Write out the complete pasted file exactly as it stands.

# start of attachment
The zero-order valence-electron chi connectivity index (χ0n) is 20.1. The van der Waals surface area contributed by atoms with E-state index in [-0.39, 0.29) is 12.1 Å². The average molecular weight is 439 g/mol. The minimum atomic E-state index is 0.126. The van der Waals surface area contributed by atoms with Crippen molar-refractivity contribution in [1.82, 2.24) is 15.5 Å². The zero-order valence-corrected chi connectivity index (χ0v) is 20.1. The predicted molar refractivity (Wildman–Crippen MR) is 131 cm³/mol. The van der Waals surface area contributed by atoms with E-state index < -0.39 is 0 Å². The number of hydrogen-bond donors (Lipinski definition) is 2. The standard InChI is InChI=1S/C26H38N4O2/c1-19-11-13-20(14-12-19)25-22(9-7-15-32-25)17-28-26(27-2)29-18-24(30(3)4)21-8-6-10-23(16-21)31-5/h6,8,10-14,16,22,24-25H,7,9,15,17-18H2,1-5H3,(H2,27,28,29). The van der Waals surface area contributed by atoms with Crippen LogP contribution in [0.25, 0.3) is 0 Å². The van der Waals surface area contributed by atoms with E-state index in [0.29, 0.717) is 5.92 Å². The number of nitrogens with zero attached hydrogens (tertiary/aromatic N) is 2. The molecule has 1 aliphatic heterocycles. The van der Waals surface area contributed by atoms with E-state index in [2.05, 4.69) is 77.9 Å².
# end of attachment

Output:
The zero-order valence-electron chi connectivity index (χ0n) is 20.1. The van der Waals surface area contributed by atoms with E-state index in [-0.39, 0.29) is 12.1 Å². The average molecular weight is 439 g/mol. The minimum atomic E-state index is 0.126. The van der Waals surface area contributed by atoms with Crippen molar-refractivity contribution in [1.82, 2.24) is 15.5 Å². The zero-order valence-corrected chi connectivity index (χ0v) is 20.1. The predicted molar refractivity (Wildman–Crippen MR) is 131 cm³/mol. The van der Waals surface area contributed by atoms with E-state index < -0.39 is 0 Å². The number of hydrogen-bond donors (Lipinski definition) is 2. The standard InChI is InChI=1S/C26H38N4O2/c1-19-11-13-20(14-12-19)25-22(9-7-15-32-25)17-28-26(27-2)29-18-24(30(3)4)21-8-6-10-23(16-21)31-5/h6,8,10-14,16,22,24-25H,7,9,15,17-18H2,1-5H3,(H2,27,28,29). The van der Waals surface area contributed by atoms with Crippen LogP contribution in [0.25, 0.3) is 0 Å². The van der Waals surface area contributed by atoms with E-state index in [0.29, 0.717) is 5.92 Å². The number of nitrogens with zero attached hydrogens (tertiary/aromatic N) is 2. The molecule has 1 aliphatic heterocycles. The van der Waals surface area contributed by atoms with E-state index in [2.05, 4.69) is 77.9 Å².